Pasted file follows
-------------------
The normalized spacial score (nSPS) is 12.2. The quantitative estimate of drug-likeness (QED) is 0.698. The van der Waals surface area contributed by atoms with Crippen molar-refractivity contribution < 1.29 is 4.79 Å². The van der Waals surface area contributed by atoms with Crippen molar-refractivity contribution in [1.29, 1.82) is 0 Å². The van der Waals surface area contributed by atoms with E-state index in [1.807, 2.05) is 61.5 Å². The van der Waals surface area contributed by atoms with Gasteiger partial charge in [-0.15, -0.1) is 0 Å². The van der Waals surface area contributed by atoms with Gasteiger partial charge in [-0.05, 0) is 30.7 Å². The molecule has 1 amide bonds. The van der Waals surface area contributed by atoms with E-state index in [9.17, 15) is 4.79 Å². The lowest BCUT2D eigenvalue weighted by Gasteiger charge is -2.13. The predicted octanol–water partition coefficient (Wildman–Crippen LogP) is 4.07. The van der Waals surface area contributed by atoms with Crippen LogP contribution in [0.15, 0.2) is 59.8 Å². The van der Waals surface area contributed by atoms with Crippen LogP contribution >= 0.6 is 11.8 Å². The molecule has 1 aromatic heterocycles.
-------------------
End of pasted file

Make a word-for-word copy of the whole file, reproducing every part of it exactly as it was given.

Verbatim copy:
The normalized spacial score (nSPS) is 12.2. The quantitative estimate of drug-likeness (QED) is 0.698. The van der Waals surface area contributed by atoms with Crippen molar-refractivity contribution < 1.29 is 4.79 Å². The van der Waals surface area contributed by atoms with Crippen molar-refractivity contribution in [1.29, 1.82) is 0 Å². The van der Waals surface area contributed by atoms with E-state index in [1.807, 2.05) is 61.5 Å². The van der Waals surface area contributed by atoms with Gasteiger partial charge in [-0.15, -0.1) is 0 Å². The van der Waals surface area contributed by atoms with Gasteiger partial charge in [-0.05, 0) is 30.7 Å². The molecule has 1 amide bonds. The van der Waals surface area contributed by atoms with E-state index in [9.17, 15) is 4.79 Å². The lowest BCUT2D eigenvalue weighted by Gasteiger charge is -2.13. The predicted octanol–water partition coefficient (Wildman–Crippen LogP) is 4.07. The van der Waals surface area contributed by atoms with Crippen LogP contribution in [0.15, 0.2) is 59.8 Å². The van der Waals surface area contributed by atoms with Crippen LogP contribution >= 0.6 is 11.8 Å². The molecule has 1 aromatic heterocycles.